However, in the short-term, some observers may argue that companies could be intentionally setting input costs higher or incur a large upfront cost. For instance, some companies may acquire ingredients that have been Fairtrade certified, which provides farmers in emerging countries above-market prices to promote improved standard of living. Nevertheless, many consumers are willing to pay more for the products to feel better about the way a product was made.
Investors can target companies with a socially responsible mindset through ETFs, including the iShares MSCI USA ESG Select Social Index Fund (NYSEArca: KLD) and iShares MSCI KLD 400 Social ETF (NYSEArca: DSI), which provide broad exposure to companies with socially responsible characteristics.
KLD and DSI both include stocks with strong environmental, social, and governance records in areas that are relevant to their industries, including carbon emissions, labor management and corporate governance. KLD, though, excludes companies operating in the weapons, alcohol, gambling, nuclear power, adult entertainment and genetically modified organisms industries.
Retail investors interested in ESG investments can also look at the SPDR MSCI ACWI Low Carbon Target ETF (NYSEArca: LOWC) and the iShares MSCI ACWI Low Carbon Target ETF (NYSEArca: CRBN) for more socially responsible strategies. LOWC and CRBN both target the MSCI ACWI Low Carbon Target Index, which tries to address carbon exposure by overweighting companies with low carbon emissions relative to sales and per dollar of market capitalization, compared to the broader market. Both ETFs were created for the U.N. Joint Staff Pension Fund.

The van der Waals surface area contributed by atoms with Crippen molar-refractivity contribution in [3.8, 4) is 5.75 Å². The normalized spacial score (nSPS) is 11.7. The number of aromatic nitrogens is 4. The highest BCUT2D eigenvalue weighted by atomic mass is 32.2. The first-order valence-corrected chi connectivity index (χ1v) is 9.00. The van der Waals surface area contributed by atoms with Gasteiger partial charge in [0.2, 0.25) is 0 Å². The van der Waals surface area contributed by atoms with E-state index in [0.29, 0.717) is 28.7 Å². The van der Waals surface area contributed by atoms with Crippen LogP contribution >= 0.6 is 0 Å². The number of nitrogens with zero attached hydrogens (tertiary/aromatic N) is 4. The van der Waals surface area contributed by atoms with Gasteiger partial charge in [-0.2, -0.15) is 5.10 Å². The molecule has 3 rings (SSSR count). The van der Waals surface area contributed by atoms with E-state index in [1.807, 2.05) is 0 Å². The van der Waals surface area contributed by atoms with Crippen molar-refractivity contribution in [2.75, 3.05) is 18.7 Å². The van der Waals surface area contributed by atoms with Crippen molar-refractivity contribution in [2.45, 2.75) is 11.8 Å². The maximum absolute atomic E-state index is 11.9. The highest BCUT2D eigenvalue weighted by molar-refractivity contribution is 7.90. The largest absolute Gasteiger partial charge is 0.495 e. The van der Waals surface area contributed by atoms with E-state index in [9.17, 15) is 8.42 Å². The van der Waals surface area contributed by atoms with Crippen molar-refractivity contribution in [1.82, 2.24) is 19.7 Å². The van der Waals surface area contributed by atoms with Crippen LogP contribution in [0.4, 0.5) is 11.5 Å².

Fund providers have recently rolled out a number of ESG-based ETF strategies. For example, the iShares MSCI EAFE ESG Select ETF (NasdaqGM: ESGD) and iShares MSCI EM ESG Select ETF (NasdaqGM: ESGE), which track developed and emerging market companies with high ESG ratings, began trading at the end of June.
The Global X Conscious Companies ETF (NasdaqGM: KRMA) tries to reflect the performance of the Concinnity Conscious Companies Index, which tracks companies that achieve financial performance in a sustainable and responsible manner and exhibit positive ESG characteristics.
Joining the new wave of ETF products based on ESG principles, FlexShares launched the FlexShares STOXX US ESG Impact Index Fund (NasdaqGM: ESG) and FlexShares STOXX Global ESG Impact Index Fund (NasdaqGM: ESGG). The funds are based on the STOXX global ESG Impact Index, which screens companies scoring better with respect to a select set of ESG key performance indicators (KPIs), with the bottom 50% of such companies based on their ESG KPI scores are excluded from the Index, as are companies that do not adhere to the UN Global compact principles, are involved in controversial weapons or are coal miners.
For more information on index-based ETFs, visit our indexing category.
The opinions and forecasts expressed herein are solely those of Tom Lydon, and may not actually come to pass. Information on this site should not be used or construed as an offer to sell, a solicitation of an offer to buy, or a recommendation for any product.